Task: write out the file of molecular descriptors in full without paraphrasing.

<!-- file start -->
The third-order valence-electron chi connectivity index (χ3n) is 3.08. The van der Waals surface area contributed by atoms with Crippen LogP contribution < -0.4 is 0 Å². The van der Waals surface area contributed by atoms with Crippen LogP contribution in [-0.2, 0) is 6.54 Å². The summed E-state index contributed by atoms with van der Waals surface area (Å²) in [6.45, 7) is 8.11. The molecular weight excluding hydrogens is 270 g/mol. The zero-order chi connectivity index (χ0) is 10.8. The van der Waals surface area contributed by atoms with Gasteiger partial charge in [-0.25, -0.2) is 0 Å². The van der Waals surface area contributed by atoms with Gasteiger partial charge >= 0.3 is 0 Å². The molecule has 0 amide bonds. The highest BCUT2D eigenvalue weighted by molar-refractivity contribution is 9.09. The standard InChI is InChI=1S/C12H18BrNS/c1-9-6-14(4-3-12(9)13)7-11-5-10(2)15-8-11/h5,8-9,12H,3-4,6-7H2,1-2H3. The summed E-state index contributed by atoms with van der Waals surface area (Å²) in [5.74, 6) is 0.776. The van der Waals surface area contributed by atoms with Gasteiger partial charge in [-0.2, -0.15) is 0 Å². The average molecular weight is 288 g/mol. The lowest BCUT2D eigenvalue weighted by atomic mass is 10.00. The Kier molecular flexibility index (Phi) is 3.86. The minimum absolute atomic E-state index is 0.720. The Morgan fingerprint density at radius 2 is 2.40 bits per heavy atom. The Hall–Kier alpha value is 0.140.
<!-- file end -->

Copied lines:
The third-order valence-electron chi connectivity index (χ3n) is 3.08. The van der Waals surface area contributed by atoms with Crippen LogP contribution < -0.4 is 0 Å². The van der Waals surface area contributed by atoms with Crippen LogP contribution in [-0.2, 0) is 6.54 Å². The summed E-state index contributed by atoms with van der Waals surface area (Å²) in [6.45, 7) is 8.11. The molecular weight excluding hydrogens is 270 g/mol. The zero-order chi connectivity index (χ0) is 10.8. The van der Waals surface area contributed by atoms with Gasteiger partial charge in [-0.25, -0.2) is 0 Å². The van der Waals surface area contributed by atoms with Gasteiger partial charge >= 0.3 is 0 Å². The molecule has 0 amide bonds. The highest BCUT2D eigenvalue weighted by molar-refractivity contribution is 9.09. The standard InChI is InChI=1S/C12H18BrNS/c1-9-6-14(4-3-12(9)13)7-11-5-10(2)15-8-11/h5,8-9,12H,3-4,6-7H2,1-2H3. The summed E-state index contributed by atoms with van der Waals surface area (Å²) in [5.74, 6) is 0.776. The van der Waals surface area contributed by atoms with Gasteiger partial charge in [-0.2, -0.15) is 0 Å². The average molecular weight is 288 g/mol. The lowest BCUT2D eigenvalue weighted by atomic mass is 10.00. The Kier molecular flexibility index (Phi) is 3.86. The minimum absolute atomic E-state index is 0.720. The Morgan fingerprint density at radius 2 is 2.40 bits per heavy atom. The Hall–Kier alpha value is 0.140.